Stablecoins are a type of digital currency acts like a digital dollar. Stablecoins offer a cheaper and more secure alternative to the traditional banking system, and can be traded in the same way we share content on the internet.
For many marketplaces, stablecoins provide crypto onramps and offramps for users, plugging them in to the $1.3 trillion crypto world.
Stablecoins like USDC are issued by regulated financial institutions, backed by fully reserved assets, redeemable on a 1:1 basis for US dollars, and governed by membership-based consortiums that set technical, policy and other legal or accounting standards for the stablecoins.
The largest stablecoin in the world is Tether (USDT), a type of cryptocurrency which aims to keep cryptocurrency valuations stable, with a market cap of $62 billion out of the total stablecoin market cap of $113 billion. Being anchored or tethered to real world currency, Tether claims to provide much-needed protection from the volatility of cryptocurrencies.
Reserves are regularly attested by legal and accounting firms like Grant Thornton and others, but they are not always audited. Monthly attestations can usually be found on the company's public website. The attestation reports are intended to show, prove, and/or state that the dollars exist, particularly in an official capacity.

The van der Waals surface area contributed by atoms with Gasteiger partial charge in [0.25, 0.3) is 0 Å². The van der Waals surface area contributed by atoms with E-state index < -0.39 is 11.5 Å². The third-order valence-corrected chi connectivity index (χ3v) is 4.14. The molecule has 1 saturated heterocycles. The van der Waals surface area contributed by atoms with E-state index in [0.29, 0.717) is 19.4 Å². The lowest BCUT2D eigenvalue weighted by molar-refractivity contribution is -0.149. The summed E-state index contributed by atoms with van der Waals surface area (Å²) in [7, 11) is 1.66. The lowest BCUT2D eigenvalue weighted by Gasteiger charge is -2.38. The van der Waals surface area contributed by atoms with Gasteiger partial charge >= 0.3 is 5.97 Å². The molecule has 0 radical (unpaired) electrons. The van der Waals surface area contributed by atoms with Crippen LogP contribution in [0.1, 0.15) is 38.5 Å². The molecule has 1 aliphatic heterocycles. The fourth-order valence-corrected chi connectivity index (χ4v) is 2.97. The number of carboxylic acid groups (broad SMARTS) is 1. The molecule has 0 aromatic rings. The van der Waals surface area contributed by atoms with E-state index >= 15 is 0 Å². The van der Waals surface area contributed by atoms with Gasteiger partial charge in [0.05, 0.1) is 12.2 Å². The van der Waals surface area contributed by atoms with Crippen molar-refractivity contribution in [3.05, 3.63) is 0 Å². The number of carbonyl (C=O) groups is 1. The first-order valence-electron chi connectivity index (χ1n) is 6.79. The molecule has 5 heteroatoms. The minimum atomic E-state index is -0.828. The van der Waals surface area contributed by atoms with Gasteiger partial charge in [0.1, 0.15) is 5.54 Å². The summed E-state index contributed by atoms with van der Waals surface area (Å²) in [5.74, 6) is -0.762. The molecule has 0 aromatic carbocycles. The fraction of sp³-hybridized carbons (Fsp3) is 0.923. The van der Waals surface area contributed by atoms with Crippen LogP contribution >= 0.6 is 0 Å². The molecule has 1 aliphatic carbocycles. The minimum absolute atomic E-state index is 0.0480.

This regulatory hurdle is what establishes trust for most stablecoins, and this is what is allows many institutions to adopt Bitcoin and non-fungible tokens (NFTs) with reduced risk of price volatility or compliance headaches.
On July 8, Circle announced plans to become a public company by merging with Concord Acquisition Corp (NYSE:CND) in a SPAC deal. A SPAC is basically a publicly traded blank-check company, and merging with a SPAC has become a popular way to become a publicly listed company. Circle is one of the members of Centre, a consortium created by Coinbase. In December 2020, Circle announced a partnership with Visa to bring stablecoins to more brands worldwide and expand the Visa Fast Track program.
In April, Paxos, founders of the PAXOS stablecoin, announced it has closed a $300 million Series D round of funding to expand their blockchain infrastructure platform. Paxos has raised more than $500 million and with a valuation of $2.4 billion. Paxos claims to have settled over $3.5 trillion in transactions for global brands using digital currencies.
To learn more about stablecoins, read about tokenomics—the study of how the tokens work within a broader digital ecosystem. Some tokens have lockup periods, others will expire after periods of time, and some pay crypto dividends directly to the wallet of the users.